SAT is Now, Past Tense december. First of most, a blast was had by me; liked every second of today’s SAT experience. Did I get the ‘perfect score?’

SAT is Now, Past Tense december. First of most, a blast was had by me; liked every second of today’s SAT experience. Did I get the ‘perfect score?’

No way.

BUT, if my score doesn’t get up in math most likely those hours of hard work (which had been hugely fun, I would add), I do not know what to state. I plead dyscalculia.

Reading and Writing this time around? I felt focused and strong, though maybe not ‘perfect.’ It was more like, ‘Ok, that felt good’ — with little bit of ‘hmmmmm….. maybe not sure about a few of the relevant questions,’ sprinkled on top.

Except for my essay — regarding the essay, we felt sure. I felt strong and confident — like I summoned my very best SAT self — and she turned up wrote that essay about Tim O’Brien with passion and vigor — as well as in an appropriate ‘SAT’ format (I think). I linked back repeatedly to my thesis (which I had written on the top of my test booklet, lest We forget).

I wove in sophisticated vocabulary (including a well placed ‘jingoistic’); used varied phrase structure and punctuation (semicolons and dashes included), after which I wrapped it with the counter example and a conclusion that is strong.

But, the essay is the one subjective section of the test that is whole. That said, if my readers don’t observe that I aced that essay, then I surrender on standardized writing. No, actually, I’m blaming the graders. Yes, I shall blame the graders if I don’t come away of this SAT with at least an 11.

Anyway…I’m sad it’s over. I’m surprised at how hard this test is for me. I’ll most likely continue for that ‘perfect score,’ even whether it’s not in any official ‘perfect score task’ capacity — simply because i truly do think it’s fun (crazy, I know — but don’t knock it till you decide to try it).

Limbering Up for Saturday’s Essay


Four days until my final SAT for this project (and yes, personally i think sad. We hate goodbyes). Saturday’s test will make 7 SATs last year, plus the two I took in 1982 (one of that was emailed to me by Erik the Red; I can’t wait to take it next week).

I am quieter on the blog front side than usual because I’m attempting to focus (therefore hard for some of us). I find that when We start down the internet rabbit hole, hours (days) can evaporate. But I’ll be back after next Saturday, because I have a lot to get off my upper body about this entire process.

Nearly all of my time that is SAT in last few weeks has been spent studying the basics of math. More on that later on.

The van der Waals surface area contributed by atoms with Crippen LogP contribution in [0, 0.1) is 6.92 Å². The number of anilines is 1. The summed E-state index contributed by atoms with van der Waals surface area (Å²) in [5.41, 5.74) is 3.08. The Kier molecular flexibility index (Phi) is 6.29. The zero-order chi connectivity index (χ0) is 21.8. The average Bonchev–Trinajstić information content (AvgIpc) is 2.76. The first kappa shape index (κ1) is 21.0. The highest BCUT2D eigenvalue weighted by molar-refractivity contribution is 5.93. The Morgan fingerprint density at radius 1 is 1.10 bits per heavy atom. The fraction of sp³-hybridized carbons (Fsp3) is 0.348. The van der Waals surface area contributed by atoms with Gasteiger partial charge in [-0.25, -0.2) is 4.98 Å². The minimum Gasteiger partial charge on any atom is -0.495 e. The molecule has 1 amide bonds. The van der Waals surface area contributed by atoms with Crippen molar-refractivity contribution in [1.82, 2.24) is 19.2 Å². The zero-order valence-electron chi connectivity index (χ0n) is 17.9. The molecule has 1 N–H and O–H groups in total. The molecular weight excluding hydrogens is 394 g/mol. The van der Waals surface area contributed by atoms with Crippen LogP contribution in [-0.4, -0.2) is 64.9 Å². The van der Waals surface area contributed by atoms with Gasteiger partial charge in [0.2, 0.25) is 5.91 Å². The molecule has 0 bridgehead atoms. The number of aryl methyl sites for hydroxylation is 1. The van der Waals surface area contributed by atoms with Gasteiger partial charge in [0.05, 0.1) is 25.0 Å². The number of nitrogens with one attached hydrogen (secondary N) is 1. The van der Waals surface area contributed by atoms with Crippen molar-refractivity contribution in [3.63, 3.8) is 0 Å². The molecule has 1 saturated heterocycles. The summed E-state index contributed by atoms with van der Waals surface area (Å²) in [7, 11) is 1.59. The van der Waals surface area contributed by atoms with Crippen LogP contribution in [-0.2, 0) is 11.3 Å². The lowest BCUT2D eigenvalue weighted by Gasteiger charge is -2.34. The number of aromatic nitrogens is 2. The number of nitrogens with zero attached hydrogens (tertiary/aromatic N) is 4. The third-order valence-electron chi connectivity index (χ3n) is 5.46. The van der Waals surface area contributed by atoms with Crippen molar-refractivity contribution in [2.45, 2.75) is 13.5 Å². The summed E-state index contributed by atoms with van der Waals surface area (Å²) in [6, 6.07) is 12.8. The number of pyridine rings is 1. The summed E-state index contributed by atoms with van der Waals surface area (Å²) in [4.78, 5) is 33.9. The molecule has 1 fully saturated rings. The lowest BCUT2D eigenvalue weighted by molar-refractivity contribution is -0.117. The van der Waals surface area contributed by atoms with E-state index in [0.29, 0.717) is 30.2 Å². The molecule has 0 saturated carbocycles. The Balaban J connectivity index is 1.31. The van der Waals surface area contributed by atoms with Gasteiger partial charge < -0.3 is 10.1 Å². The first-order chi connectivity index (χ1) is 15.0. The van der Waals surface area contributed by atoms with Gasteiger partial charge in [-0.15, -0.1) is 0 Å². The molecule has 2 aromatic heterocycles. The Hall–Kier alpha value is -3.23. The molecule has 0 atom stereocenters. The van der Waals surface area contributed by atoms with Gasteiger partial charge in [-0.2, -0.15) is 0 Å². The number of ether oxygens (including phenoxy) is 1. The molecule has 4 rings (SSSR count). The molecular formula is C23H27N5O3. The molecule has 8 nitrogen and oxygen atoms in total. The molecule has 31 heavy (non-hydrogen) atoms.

A day so that I’m limbered up for Saturday for the next few days I’m going to write an essay. As I’ve said before, practice definitely helps.

I just printed down a remark to see very carefully from my final post about the Essay, that was left with a school that is high who scored a 2400. His (or her?) critique of my October essay is excellent, and this paragraph that is particular worthy of highlighting for other people:

My suggestion to you is this: Always be aware of your thesis whenever you’re developing your examples. You need to be explicit very, very explicit when you connect your example(s) back to the thesis. SAT essay readers read really quickly. Clearly linking your example(s) to your thesis is essential to scoring a 12.

If anyone else is interested in practicing essay that is SAT, here you will find the College Board prompts from the November SAT.

Ok, signing down now because i am procrastinating.

Keep Your time that is own for SAT


SAT tutor, Stacey Howe-Lott, left a comment below with some test taking tips because she thought everyone knew these things… that she hadn’t mentioned before.

Considering the fact that somehow they didn’t strike my radar for the first 46 years of my life, i am going to assume that you can find probably others out there who also may have been absent on the day these strategies were given out….and I’m posting your whole, worthy, kaboodle and kit remark, as is:

A note that is quick keeping time: My digital watch (which has a timer) beeps, so I actually don’t make use of it for the SAT. An analog is used by me watch rather. And, at the start of each section, I wind the tactile arms to the utmost effective of the hour (it’s perpetually 8-8:30 am throughout the test). By starting each section at 8:00 it then is quite simple to see the length of time I have left ‘Oo. 8:15 just ten full minutes left)

Why waste brain cells on attempting to determine just how much time you have left you started at 8:33 if it is currently 8:48 and.

Also mark your answers in the booklet I draw a circle that is big the answer I chose ( such as the letter plus the answer). I additionally write the letter (big!) to the left for the question. That means when I bubble in, I am able to just quickly glance down the remaining side of the questions and compose in my responses (A, B, E)

I put a large circle to the left, to remind me to skip that bubble when I skip an answer.

And, I don’t bubble in after each and every question I only bubble in the spread so if the section starts on the right-hand page, I’ll respond to all those questions, then bubble those. I quickly’ll turn the page and answer the questions on the left-hand and pages that are right-hand then bubble in all those before I turn the page to get to more concerns.

I especially love the tip about how to help keep your own time. We’ve ordered myself an analog, beep-free Swatch for the SAT next Saturday (my last one because of this project…), which should get to today’s mail.